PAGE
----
What I love about this book are the simple ideas executed to perfection. Whether it’s the stunning colour combinations of the Rosette cake or the cute washboard sides on the beach hut cakes. The way some simple plunger cutters have been used to make an elegant Christmas tree cake look fabulous or the clever use of a flower and some piping to make the cutest diddy wedding cake. Also, there’s buttons. I love a sugarpaste button on a cake!

Lindy Smith Mini cakes Academy Why I think Lindy’s books are so great is that no matter what level you’re at there are plenty of photos to describe the techniques so you can understand the way to make every element of decorating. Some books only have one step shot and explain the rest with words and you just can’t get a handle on what they’re on about. Here Lindy explains everything in clear detail and shows you too. You can’t go wrong.Lindy Smith Mini cakes Academy

What else is in the book?

As well as seeing where the inspiration for each cake comes from there are templates and recipes (for the main size cake tins when making small cakes) and the sticky toffee cake sounds really deelish. There’s even a vegan chocolate cake in there. There are recipes to make your own sugarpaste, pastillage, flowerpaste and of course buttercreams and ganaches.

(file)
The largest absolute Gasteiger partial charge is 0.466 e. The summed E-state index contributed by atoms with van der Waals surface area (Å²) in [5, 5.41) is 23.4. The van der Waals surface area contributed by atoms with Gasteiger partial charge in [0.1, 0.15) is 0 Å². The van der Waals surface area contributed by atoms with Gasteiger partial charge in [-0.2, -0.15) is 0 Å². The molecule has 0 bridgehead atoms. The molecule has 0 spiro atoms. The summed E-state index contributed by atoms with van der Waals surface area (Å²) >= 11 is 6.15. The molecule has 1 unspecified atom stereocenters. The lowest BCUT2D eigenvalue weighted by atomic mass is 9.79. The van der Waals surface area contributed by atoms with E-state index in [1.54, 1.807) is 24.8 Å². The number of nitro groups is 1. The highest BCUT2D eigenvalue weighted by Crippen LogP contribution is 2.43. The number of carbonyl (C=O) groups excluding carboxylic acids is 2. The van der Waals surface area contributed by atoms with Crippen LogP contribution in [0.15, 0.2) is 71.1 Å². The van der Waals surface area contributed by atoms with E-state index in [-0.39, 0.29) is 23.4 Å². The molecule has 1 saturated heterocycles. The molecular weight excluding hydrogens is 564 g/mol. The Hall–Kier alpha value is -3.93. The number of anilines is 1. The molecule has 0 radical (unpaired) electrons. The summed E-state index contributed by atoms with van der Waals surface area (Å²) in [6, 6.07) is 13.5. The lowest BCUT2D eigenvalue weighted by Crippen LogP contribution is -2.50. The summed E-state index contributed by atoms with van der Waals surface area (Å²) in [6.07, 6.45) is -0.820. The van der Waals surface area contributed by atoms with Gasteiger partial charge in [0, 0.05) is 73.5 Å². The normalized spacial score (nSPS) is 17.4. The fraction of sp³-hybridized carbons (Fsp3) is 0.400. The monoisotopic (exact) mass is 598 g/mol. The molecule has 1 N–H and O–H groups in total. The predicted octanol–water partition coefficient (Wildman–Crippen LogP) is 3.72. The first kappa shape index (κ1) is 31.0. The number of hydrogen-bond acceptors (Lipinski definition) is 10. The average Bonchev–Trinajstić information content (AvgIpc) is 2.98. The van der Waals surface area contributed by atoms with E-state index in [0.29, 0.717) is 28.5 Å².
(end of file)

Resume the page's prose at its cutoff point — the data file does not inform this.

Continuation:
If you aren’t sure where to start when covering a fiddly mini cake there are steps to show you how with buttercream, marzipan and sugarpaste.Lindy Smith Mini cakes Academy

Whether you want to paint your cake design, create beautiful flowers, go for modern or vintage there’s something for everyone. With 30 fabulous designs you’ll be spoilt for choice.

And what’s more you can win a copy right here on CakesBakesAndCookies.com. I bet you want to don’t you?

The Mini Cakes Academy Giveaway

The lovely Lindy herself emailed me offering this book giveaway to you lovely people. How honoured and excited am I by that! All you have to do is leave a comment below answering the question AND enter via the rafflecopter site (just click below to be taken straight through to the competition) A winner will be randomly selected on 12th August.

” What cake decorating question would you ask Lindy” leave a comment below and enter the rafflecopter widget.